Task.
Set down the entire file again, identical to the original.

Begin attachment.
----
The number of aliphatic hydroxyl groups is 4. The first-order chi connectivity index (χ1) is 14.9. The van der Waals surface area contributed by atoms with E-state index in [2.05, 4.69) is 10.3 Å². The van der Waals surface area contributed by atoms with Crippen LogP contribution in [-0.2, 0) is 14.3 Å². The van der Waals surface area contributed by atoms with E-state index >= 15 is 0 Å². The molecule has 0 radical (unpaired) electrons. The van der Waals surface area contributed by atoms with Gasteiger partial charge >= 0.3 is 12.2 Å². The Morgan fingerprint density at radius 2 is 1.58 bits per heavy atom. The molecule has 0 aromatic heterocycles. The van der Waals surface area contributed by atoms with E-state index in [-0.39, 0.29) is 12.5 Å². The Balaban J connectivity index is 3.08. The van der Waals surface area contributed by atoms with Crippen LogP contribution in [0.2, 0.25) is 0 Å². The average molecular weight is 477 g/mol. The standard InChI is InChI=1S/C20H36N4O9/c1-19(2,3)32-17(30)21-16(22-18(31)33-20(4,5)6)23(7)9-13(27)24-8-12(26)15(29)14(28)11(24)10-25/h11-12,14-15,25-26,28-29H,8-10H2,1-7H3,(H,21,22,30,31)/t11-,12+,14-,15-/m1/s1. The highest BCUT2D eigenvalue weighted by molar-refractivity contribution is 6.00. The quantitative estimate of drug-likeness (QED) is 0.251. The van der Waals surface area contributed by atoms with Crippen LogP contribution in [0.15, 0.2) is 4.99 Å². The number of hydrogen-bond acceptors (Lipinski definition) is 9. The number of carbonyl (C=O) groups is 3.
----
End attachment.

The number of aliphatic hydroxyl groups is 4. The first-order chi connectivity index (χ1) is 14.9. The van der Waals surface area contributed by atoms with E-state index in [2.05, 4.69) is 10.3 Å². The van der Waals surface area contributed by atoms with Crippen LogP contribution in [-0.2, 0) is 14.3 Å². The van der Waals surface area contributed by atoms with E-state index >= 15 is 0 Å². The molecule has 0 radical (unpaired) electrons. The van der Waals surface area contributed by atoms with Gasteiger partial charge >= 0.3 is 12.2 Å². The Morgan fingerprint density at radius 2 is 1.58 bits per heavy atom. The molecule has 0 aromatic heterocycles. The van der Waals surface area contributed by atoms with E-state index in [-0.39, 0.29) is 12.5 Å². The Balaban J connectivity index is 3.08. The van der Waals surface area contributed by atoms with Crippen LogP contribution in [0.2, 0.25) is 0 Å². The average molecular weight is 477 g/mol. The standard InChI is InChI=1S/C20H36N4O9/c1-19(2,3)32-17(30)21-16(22-18(31)33-20(4,5)6)23(7)9-13(27)24-8-12(26)15(29)14(28)11(24)10-25/h11-12,14-15,25-26,28-29H,8-10H2,1-7H3,(H,21,22,30,31)/t11-,12+,14-,15-/m1/s1. The highest BCUT2D eigenvalue weighted by molar-refractivity contribution is 6.00. The quantitative estimate of drug-likeness (QED) is 0.251. The van der Waals surface area contributed by atoms with Crippen LogP contribution in [0.15, 0.2) is 4.99 Å². The number of hydrogen-bond acceptors (Lipinski definition) is 9. The number of carbonyl (C=O) groups is 3.